Tomorrow, June 11, my church family will get the opportunity to learn about “The Art of Rest” from Adam Mabry, the pastor of Alethia Church in Boston, Massachusetts, and the author of a book by the same name. Adam has learned some important lessons about rest and sabbath-keeping through his experience as a pastor, as a church planter—and as a human being who lives in a very busy part of the country—and he’ll be sharing those lessons in a workshop on Saturday morning – and then again in the message that he’ll share with my church family in worship on Sunday morning.
In his book, The Art of Rest, Adam writes: “We don’t have to wait until the work is done to rest with God. Our personal sense of accomplishment isn’t what we bring to God; it’s what we’re meant to get from him…Your sense of security and accomplishment is not the ticket you must present to God in order to relate to him. Relationship is the gift he wishes to present to you, to be enjoyed regularly as you simply come to him.”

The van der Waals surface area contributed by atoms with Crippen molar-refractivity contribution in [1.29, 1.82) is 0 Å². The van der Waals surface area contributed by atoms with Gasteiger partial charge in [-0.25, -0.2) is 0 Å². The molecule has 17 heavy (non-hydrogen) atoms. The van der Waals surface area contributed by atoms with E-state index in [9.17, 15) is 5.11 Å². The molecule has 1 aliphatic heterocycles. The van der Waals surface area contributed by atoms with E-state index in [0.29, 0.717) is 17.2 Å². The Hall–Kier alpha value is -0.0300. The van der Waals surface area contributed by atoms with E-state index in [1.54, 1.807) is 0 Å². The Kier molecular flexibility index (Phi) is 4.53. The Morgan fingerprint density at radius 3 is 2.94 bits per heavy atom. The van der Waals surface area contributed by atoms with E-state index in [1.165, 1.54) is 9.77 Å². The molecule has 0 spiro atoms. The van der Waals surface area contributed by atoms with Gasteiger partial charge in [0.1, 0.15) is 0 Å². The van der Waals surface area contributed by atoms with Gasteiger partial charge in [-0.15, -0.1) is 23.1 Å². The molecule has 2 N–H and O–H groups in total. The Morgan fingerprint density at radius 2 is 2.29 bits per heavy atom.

Like most of those who read this post, that’s a statement that I know to be true. And yet, it’s a reality that I struggle to embrace in practice. So much of our culture—and even our church culture—turns on the idea that our worth is based on how much we do and produce. And so, it becomes a challenging act of faith to trust that God’s welcoming love depends not on what we do for Him but on what Jesus has done for us.
I wish that I could be there to hear Adam this weekend. But I’m grateful that I’ve been given the grace-gift of this sabbatical, which is reminding me that rest isn’t a reward to be earned but a gift to be received. If you happen to be in Mount Airy this weekend, I encourage you to stop by Calvary Baptist Church and learn the lessons that Adam will be sharing.